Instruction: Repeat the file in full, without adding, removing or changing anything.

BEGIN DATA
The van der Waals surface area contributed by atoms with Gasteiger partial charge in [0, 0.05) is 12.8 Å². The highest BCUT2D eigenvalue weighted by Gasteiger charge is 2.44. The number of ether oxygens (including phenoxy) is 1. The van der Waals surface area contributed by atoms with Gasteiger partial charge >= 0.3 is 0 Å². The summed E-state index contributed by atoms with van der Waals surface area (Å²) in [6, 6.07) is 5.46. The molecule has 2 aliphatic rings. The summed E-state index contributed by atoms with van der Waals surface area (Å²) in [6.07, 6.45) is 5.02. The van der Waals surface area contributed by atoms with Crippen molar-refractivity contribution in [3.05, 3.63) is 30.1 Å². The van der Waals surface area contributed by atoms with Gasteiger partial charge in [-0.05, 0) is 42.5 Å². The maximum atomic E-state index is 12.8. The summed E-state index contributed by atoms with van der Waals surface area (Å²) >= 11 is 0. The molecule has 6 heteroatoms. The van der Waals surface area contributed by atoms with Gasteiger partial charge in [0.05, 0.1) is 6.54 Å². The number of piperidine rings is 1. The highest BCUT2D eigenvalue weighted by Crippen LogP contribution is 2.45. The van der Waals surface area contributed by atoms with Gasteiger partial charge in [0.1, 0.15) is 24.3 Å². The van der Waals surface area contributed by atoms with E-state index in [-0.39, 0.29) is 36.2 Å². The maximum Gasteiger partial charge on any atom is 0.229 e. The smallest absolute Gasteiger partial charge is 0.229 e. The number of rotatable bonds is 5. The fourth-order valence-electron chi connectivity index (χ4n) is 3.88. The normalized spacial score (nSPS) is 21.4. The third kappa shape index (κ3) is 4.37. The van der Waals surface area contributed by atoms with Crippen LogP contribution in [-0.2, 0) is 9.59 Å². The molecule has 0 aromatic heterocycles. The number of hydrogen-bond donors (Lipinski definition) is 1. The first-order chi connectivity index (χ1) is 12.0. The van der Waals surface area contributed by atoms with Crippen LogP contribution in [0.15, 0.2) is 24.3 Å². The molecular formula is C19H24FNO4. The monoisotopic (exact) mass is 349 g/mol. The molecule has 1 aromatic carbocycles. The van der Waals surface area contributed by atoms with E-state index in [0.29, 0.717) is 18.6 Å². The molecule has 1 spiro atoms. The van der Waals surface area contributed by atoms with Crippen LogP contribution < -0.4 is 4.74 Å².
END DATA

The van der Waals surface area contributed by atoms with Gasteiger partial charge in [0, 0.05) is 12.8 Å². The highest BCUT2D eigenvalue weighted by Gasteiger charge is 2.44. The number of ether oxygens (including phenoxy) is 1. The van der Waals surface area contributed by atoms with Gasteiger partial charge >= 0.3 is 0 Å². The summed E-state index contributed by atoms with van der Waals surface area (Å²) in [6, 6.07) is 5.46. The molecule has 2 aliphatic rings. The summed E-state index contributed by atoms with van der Waals surface area (Å²) in [6.07, 6.45) is 5.02. The van der Waals surface area contributed by atoms with Crippen molar-refractivity contribution in [3.05, 3.63) is 30.1 Å². The van der Waals surface area contributed by atoms with Gasteiger partial charge in [-0.05, 0) is 42.5 Å². The maximum atomic E-state index is 12.8. The summed E-state index contributed by atoms with van der Waals surface area (Å²) >= 11 is 0. The molecule has 6 heteroatoms. The van der Waals surface area contributed by atoms with Gasteiger partial charge in [0.05, 0.1) is 6.54 Å². The number of piperidine rings is 1. The highest BCUT2D eigenvalue weighted by Crippen LogP contribution is 2.45. The van der Waals surface area contributed by atoms with Gasteiger partial charge in [0.1, 0.15) is 24.3 Å². The van der Waals surface area contributed by atoms with E-state index in [-0.39, 0.29) is 36.2 Å². The maximum Gasteiger partial charge on any atom is 0.229 e. The smallest absolute Gasteiger partial charge is 0.229 e. The number of rotatable bonds is 5. The fourth-order valence-electron chi connectivity index (χ4n) is 3.88. The normalized spacial score (nSPS) is 21.4. The third kappa shape index (κ3) is 4.37. The van der Waals surface area contributed by atoms with Crippen LogP contribution in [-0.2, 0) is 9.59 Å². The molecule has 0 aromatic heterocycles. The number of hydrogen-bond donors (Lipinski definition) is 1. The first-order chi connectivity index (χ1) is 12.0. The van der Waals surface area contributed by atoms with Crippen LogP contribution in [0.15, 0.2) is 24.3 Å². The molecular formula is C19H24FNO4. The monoisotopic (exact) mass is 349 g/mol. The molecule has 1 aromatic carbocycles. The van der Waals surface area contributed by atoms with E-state index in [0.29, 0.717) is 18.6 Å². The molecule has 1 spiro atoms. The van der Waals surface area contributed by atoms with Crippen LogP contribution < -0.4 is 4.74 Å².